The Home Secretary, Suella Braverman, has faced criticism over a Government centre for people who have arrived in UK in small boats. Many of these people, known as migrants, have come to the UK to find a safe place to live, but a centre where they are sent was found to be overcrowded. This resources pack includes an article from The Week Junior magazine, along with a sheet of activities designed to get children thinking, talking and writing about what the story means to them.
Charity begins at home, as the old saying goes. If that’s true, shouldn’t we prioritise improving the lives of people who already live in our country? Doesn’t it put too much strain on our public services, such as hospitals and schools, when we allow too many people from other countries to make Britain their new home? Or do you think we should be doing whatever we can to help desperate people wherever they come from? In any case, throughout history, hasn’t Britain always benefited from the new skills, perspectives and cultural influences of newcomers from around the world? What do you think?
Imagine you have been shipwrecked and washed up, all alone, in a country where you don’t speak their language. Write a diary entry for your first day, outlining what happened when you encountered the local authorities and explaining how you were treated.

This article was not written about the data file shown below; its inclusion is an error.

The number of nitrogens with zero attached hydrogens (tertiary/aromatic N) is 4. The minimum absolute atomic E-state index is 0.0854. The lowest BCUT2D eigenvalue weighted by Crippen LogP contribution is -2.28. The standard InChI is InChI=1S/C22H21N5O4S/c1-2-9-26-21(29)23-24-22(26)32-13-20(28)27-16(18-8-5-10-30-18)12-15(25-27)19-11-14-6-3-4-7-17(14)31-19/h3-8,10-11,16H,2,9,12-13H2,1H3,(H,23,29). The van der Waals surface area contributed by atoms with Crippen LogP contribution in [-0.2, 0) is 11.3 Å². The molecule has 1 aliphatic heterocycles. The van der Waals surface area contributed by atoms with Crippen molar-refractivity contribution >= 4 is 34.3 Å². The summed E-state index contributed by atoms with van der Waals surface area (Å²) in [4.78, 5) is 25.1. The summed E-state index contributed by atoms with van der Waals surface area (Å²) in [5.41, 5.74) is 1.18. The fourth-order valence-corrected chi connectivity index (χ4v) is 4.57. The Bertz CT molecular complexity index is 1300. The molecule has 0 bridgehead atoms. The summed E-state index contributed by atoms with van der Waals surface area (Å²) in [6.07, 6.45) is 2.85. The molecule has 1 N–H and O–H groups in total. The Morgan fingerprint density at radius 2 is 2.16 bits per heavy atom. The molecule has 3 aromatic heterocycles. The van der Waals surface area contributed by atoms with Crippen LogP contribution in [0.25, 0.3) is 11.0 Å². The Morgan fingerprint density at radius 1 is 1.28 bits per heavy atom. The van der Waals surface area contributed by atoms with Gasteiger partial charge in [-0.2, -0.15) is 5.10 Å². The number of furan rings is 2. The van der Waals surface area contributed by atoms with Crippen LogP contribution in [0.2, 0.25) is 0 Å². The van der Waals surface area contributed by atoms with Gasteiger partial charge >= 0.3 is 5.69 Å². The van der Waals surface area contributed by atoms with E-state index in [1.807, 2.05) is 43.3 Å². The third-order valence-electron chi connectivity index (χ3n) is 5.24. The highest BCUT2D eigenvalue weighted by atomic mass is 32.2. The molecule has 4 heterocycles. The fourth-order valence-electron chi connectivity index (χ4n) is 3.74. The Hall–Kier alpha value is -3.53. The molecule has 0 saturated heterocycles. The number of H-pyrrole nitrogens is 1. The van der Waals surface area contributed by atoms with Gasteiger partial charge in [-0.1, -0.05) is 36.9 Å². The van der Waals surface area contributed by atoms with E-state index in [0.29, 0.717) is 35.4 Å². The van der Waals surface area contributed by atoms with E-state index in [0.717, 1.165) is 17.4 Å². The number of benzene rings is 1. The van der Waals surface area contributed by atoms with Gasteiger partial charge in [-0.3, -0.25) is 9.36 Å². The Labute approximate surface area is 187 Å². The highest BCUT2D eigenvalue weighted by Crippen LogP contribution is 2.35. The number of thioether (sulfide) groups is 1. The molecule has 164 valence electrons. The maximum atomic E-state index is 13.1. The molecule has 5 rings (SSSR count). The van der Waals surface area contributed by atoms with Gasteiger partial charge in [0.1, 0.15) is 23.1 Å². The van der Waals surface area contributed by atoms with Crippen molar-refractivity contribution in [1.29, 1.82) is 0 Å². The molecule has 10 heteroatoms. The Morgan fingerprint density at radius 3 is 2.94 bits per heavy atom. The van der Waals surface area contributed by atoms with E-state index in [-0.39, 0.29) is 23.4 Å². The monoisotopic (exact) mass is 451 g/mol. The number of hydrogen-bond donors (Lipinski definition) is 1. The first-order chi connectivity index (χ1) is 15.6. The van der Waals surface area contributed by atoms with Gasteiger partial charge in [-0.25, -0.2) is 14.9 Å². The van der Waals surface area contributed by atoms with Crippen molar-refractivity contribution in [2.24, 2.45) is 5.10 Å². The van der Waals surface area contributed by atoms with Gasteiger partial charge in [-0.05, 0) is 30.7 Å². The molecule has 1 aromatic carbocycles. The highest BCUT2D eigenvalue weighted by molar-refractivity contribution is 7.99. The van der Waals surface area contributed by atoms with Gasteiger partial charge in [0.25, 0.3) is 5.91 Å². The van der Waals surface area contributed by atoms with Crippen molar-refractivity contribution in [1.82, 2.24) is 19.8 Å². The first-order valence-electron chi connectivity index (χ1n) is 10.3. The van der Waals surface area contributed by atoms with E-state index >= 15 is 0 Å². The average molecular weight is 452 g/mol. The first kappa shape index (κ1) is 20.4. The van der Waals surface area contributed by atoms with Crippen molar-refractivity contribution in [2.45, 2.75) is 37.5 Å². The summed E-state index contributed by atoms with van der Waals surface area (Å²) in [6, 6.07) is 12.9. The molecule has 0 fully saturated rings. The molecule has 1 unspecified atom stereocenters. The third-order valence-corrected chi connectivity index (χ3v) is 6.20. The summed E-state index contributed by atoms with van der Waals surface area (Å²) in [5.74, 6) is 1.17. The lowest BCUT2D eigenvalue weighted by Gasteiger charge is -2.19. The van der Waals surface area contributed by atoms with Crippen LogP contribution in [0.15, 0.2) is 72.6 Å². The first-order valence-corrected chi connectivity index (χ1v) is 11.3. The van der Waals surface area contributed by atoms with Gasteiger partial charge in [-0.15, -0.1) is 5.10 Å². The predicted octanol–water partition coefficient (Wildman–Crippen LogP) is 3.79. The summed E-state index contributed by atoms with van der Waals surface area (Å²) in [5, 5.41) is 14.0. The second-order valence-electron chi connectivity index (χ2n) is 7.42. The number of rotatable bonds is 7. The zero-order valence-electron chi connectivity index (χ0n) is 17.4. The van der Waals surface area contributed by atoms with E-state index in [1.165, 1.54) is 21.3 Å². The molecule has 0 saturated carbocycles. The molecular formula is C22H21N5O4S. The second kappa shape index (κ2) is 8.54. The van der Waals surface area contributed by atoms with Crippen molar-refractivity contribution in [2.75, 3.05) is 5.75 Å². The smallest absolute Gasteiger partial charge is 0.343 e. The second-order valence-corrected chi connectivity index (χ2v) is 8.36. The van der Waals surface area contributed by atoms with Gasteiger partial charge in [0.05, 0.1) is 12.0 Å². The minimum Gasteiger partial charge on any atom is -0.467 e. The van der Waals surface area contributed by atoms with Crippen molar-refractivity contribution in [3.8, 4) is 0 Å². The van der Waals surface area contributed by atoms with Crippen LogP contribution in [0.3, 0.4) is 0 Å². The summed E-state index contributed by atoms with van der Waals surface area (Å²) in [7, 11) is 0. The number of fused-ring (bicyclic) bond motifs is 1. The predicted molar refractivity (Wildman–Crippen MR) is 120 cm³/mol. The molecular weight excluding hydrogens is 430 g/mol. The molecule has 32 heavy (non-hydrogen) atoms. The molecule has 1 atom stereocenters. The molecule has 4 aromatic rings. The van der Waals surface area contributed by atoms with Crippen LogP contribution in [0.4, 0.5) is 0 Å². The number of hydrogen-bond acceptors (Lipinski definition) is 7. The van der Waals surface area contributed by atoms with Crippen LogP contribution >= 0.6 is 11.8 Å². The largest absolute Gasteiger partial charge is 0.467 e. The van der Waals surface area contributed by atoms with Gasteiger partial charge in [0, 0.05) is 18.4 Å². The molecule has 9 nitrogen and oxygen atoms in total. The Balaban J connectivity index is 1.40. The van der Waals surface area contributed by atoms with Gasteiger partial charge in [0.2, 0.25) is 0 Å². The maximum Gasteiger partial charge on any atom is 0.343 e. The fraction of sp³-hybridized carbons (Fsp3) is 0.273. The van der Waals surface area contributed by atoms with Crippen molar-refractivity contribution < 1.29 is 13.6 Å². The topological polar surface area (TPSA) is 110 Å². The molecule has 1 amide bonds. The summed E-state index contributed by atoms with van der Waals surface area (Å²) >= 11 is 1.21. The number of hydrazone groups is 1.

Write a set of instructions for how to be British. Make it as serious or humourous as you like, but remember to include a brief introduction, a “What you need” section and a set of sequenced instructions using imperative verbs.
What does the Home Secretary do in the UK? Research the main responsibilities of the role and write a brief summary of each. Challenge: based on what you have discovered, list the five personal qualities that you think are the most important for someone who holds this office.
Find the entire series of Topical Tuesday resources to download in our Topical Tuesdays collection.
What is The Week Junior?
The Week Junior magazine looks at current affairs and helps children make sense of the world, provides context and clarity to complex issues, improves general knowledge and encourages discussion and debate.
To find out more about The Week Junior and to download its free resources, please go to The Week Junior website.